Thursday, January 24, 2008
Newfoundland Hero Of The Titanic
"If the Titanic had not sunk in the early hours of Monday, April 15, 1912, first class passengers would have participated in a dog show latter that day. Many pets were on the fatal voyage. Francis-Millet noted with some irony that the ladies in first class 'carried tiny dogs and lead husbands around like pet lambs.' A French bulldog, Newfoundland dog, Chow, Airdale, Pomeranian and Pekinese were some of the dog breeds on board.
"It is not surprising that there were animals on the Titanic. Ships have always transported animals between the east and the west. During slavery, animals and slaves were placed in the same cargo hold on sail ships. The subsequent years saw steamships carrying animals in the lower deck that was known as steerage. In the nineteenth century when steamships started to move many immigrants from Europe to America, third class passengers were placed in steerage with the animals. The owners of these animals paid for their transportation. But some animals – most notably rats - took a free ride. Consequently, ships tried to control its rodent population by bringing cats on board.
"At the beginning of the twentieth century, shipping companies built bigger and bigger steamships in order to make as much money as possible from transporting the many immigrants to America. The idea to build the Titanic was conceived in the summer of 1907. The great ocean liner was constructed in Ireland and launched on May 31, 1911. Sea trials followed. When the steamship set sail from Southampton, England on its maiden voyage on April 10, 1912, it is believed that there was a significant rodent population on the vessel. The liner struck an iceberg in the late evening of April 14th and forever changed the lives of 2,236 people, an estimated 2000 rats, many dogs and at least one pig on board.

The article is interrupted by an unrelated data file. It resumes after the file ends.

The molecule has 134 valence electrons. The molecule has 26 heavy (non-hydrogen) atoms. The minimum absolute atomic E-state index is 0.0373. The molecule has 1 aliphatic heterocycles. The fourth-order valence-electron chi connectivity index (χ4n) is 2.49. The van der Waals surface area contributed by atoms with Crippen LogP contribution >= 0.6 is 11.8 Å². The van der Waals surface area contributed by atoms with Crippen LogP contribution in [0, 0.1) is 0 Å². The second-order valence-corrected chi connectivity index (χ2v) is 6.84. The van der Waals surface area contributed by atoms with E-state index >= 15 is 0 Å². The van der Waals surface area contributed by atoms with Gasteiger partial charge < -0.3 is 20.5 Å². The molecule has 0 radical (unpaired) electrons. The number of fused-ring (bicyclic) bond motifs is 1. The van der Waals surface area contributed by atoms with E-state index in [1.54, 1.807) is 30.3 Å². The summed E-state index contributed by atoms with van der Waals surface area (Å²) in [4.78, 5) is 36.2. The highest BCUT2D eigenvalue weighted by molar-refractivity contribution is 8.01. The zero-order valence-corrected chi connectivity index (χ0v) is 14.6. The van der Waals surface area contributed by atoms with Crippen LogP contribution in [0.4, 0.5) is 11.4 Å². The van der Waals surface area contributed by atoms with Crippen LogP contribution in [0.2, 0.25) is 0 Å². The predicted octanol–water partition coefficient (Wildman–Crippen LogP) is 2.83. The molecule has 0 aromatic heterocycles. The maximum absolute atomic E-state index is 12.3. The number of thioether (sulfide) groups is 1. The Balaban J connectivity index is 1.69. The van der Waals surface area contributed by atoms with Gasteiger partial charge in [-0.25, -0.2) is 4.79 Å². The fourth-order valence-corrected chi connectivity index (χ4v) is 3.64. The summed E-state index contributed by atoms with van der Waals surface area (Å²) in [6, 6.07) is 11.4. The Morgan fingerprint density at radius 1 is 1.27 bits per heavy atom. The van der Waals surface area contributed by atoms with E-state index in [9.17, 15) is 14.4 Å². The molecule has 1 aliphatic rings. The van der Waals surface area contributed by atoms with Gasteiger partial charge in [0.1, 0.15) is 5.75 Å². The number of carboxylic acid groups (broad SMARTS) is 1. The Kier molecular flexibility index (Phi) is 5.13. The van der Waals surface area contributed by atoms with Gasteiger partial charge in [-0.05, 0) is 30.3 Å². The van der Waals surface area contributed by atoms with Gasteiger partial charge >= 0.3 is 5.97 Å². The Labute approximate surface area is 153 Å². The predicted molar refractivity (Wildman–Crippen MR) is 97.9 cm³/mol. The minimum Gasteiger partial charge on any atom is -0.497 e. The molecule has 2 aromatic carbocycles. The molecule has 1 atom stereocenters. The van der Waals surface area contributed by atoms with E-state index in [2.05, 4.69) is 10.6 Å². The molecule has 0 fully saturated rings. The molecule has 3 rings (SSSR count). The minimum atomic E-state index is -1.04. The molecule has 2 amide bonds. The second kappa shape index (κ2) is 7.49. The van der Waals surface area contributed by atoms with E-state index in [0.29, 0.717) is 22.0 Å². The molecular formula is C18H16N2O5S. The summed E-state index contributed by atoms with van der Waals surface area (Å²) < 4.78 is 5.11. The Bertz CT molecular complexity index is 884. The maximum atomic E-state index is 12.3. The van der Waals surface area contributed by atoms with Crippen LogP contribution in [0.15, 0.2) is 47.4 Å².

"The chivalry of the day required that women and children be placed on the lifeboats first. This act doomed many men to an early death. The women were understandably scared, but some were also self-centered and selfish. Referring back to Francis-Millet’s remark that the ladies in first class 'carried tiny dogs and lead husbands around like pet lambs,' it may come as no surprise to learn that women took their dogs and a pet pig with them into the lifeboat, while husbands were left to drown with thousands of rats.
"Having said the above, one should note that one animal actually earned his right to be rescued. When it became evident that the ship would sink, men released the dogs from their kennels. Most of the dogs eventually drowned. But Rigel, a black Newfoundland dog, was able to swim until the rescue ship, Carpathia, arrived. Survivors in one lifeboat were too weak to shout when the ship was about to run them over. But Rigel who had been swimming in the icy water for three hours, was still strong enough to bark. Captain Rostron heard the dog and ordered the ship to stop. Swimming in front of the lifeboat, the dog led the survivors to the starboard gangway.
"The first officer of the Titanic was the owner of Rigel. This officer went down with the ship. So Jonas Brigg, a sailor on the Carpathia adopted the dog. Rigel was called a hero and did not seem to have any ill effects from the disaster."
(From The Sinking of the Titanic)
"Oh me", you ask?
Well, I'm going up to the kennels tomorrow to get groomed for a show this weekend ('Drew too), so the ocean is just out of the question. (It's an indoor show; quite civilized "if you know what I mean".)
What's that? Me, "defensive?" Oh no, my good man. I would not hesitate, if and when the Titanic comes my way and a similar fate she encounters, to dive into the icy artic waters of San Francisco Bay and do my duty. "Swim and rescue people"?
I'm sorry, but we're getting off today's topic and this interview is going to have to come to an end. After all, I need some work on the feathering of my trousers and tail!!